A well-known restaurant in a large metropolitan city had a recurring mouse infestation, which had been identified and a health inspector had written orders to the owner to eliminate the rodents. The premise was re-inspected and a wait staff employee was observed taking a soup cup, which had mouse droppings in it, emptying the droppings onto a floor and using that same cup, filling it with soup, to serve to a customer. The Inspector stopped the soup from being served to the customer, immediately closed the restaurant for non-compliance to previous orders. The news of the restaurant’s closure made the newspaper. The restaurant re-opened after it complied with the written orders, but closed permanently a few weeks later, because the general public lost confidence in the establishment.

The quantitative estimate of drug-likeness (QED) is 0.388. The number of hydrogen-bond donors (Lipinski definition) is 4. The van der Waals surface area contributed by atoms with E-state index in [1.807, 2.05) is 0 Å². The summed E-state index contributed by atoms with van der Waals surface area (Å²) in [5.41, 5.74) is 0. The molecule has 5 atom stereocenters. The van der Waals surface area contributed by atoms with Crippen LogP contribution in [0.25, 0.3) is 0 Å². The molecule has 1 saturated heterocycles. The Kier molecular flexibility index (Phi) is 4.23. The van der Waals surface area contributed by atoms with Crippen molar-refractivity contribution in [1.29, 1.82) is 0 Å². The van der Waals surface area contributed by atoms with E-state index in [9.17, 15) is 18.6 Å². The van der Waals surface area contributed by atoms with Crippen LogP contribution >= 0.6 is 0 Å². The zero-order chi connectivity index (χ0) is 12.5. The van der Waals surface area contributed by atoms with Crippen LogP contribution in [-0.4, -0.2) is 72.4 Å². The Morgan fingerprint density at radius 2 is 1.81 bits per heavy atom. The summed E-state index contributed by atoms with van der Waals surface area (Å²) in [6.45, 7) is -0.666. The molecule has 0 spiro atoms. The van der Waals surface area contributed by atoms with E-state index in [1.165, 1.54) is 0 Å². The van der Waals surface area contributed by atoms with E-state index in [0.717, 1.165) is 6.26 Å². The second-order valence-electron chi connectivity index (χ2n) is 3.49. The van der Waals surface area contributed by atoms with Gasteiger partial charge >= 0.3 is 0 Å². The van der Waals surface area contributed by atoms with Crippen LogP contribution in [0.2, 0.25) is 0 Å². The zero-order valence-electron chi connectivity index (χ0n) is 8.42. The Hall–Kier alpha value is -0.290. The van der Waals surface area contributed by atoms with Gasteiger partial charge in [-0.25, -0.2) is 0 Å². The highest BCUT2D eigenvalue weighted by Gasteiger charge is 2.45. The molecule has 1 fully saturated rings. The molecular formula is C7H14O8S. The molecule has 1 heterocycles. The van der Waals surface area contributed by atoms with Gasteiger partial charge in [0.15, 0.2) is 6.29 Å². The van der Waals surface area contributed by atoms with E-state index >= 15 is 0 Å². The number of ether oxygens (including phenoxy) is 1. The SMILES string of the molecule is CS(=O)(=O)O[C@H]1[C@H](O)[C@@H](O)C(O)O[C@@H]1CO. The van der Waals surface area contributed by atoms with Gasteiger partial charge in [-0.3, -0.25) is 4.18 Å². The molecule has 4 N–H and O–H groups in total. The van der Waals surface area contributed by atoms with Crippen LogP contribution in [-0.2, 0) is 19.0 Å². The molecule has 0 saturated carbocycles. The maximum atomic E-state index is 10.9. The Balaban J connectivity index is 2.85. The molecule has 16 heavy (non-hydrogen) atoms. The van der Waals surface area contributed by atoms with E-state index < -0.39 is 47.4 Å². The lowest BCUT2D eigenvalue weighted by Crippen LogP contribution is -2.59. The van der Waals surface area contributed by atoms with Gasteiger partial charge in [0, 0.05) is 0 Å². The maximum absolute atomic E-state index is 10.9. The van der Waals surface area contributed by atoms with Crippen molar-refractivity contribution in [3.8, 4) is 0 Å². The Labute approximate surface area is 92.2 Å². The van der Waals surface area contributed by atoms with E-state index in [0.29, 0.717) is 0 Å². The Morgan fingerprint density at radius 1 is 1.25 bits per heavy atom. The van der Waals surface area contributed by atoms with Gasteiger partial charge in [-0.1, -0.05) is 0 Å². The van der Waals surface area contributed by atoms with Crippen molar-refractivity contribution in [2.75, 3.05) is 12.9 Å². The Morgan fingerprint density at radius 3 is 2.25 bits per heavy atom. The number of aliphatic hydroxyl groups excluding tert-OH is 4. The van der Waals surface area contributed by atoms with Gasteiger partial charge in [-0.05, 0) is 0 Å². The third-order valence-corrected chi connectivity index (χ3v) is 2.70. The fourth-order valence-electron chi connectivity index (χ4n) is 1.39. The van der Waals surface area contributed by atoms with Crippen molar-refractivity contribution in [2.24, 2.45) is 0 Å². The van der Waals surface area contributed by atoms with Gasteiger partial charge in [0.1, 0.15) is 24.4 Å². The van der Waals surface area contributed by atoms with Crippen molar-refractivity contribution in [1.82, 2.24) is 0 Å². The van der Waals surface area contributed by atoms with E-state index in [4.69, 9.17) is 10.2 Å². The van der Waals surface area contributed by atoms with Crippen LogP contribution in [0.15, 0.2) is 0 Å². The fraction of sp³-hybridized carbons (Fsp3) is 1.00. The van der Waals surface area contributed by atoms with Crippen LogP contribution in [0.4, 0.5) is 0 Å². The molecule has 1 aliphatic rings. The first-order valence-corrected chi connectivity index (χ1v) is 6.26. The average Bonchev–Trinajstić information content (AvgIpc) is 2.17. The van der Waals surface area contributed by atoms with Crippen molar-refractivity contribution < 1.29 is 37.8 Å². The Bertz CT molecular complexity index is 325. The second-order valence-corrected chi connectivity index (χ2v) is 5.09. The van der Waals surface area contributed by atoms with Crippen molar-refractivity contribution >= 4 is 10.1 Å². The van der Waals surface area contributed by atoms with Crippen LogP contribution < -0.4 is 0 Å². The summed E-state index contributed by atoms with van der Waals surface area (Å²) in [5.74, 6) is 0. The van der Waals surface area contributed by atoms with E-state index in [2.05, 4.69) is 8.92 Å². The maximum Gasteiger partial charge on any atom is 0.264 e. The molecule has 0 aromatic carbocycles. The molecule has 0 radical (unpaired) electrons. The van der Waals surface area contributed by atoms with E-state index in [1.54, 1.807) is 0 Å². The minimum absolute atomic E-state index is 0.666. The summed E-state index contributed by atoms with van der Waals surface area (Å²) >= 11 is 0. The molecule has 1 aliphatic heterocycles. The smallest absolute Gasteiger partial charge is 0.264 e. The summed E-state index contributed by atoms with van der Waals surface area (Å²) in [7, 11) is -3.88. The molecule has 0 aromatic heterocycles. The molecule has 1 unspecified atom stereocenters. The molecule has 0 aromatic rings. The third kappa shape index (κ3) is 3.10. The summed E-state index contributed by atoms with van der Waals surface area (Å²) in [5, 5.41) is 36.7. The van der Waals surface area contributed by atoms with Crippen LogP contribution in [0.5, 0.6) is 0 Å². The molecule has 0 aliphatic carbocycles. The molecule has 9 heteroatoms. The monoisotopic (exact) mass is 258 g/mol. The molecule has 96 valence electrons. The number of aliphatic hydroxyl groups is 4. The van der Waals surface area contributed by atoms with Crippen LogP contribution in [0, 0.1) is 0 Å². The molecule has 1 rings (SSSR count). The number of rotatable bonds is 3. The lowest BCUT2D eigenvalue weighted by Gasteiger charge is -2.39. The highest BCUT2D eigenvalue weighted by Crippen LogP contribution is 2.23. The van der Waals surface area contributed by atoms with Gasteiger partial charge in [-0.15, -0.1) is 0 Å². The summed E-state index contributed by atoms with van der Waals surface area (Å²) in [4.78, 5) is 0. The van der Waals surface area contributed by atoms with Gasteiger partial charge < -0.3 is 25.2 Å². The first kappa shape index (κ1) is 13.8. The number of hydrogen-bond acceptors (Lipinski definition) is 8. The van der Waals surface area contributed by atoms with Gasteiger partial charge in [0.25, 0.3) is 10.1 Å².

Continue reading “Here are some real Health Inspector stories that may turn your stomach.”
As I talk with people about restaurant cleanliness, I often hear, ‘ I will walk into the restaurant restroom and if it is dirty, I walk out.’
Continue reading “Dirty Restaurant Restrooms Turn Customers Away”
In 2012 the CDC Environmental Health Specialist Network conducted a telephone and then face-to-face interview study with chain and independent restaurant managers. They published their work in a 2014 paper titled Restaurant manager and worker food safety certification and knowledge. Their findings are troubling.
Continue reading “Are Restaurant Managers and Workers Knowledgeable about Food Safety?”
Writers for ESPN reviewed the Public Health Department inspections of 107 major league stadiums within the United States. Their review underscores the deplorable state of filthiness that puts sports enthusiasts at risk for food borne illness.
Continue reading “Wonder How Clean Those Stadium Kitchens Are?”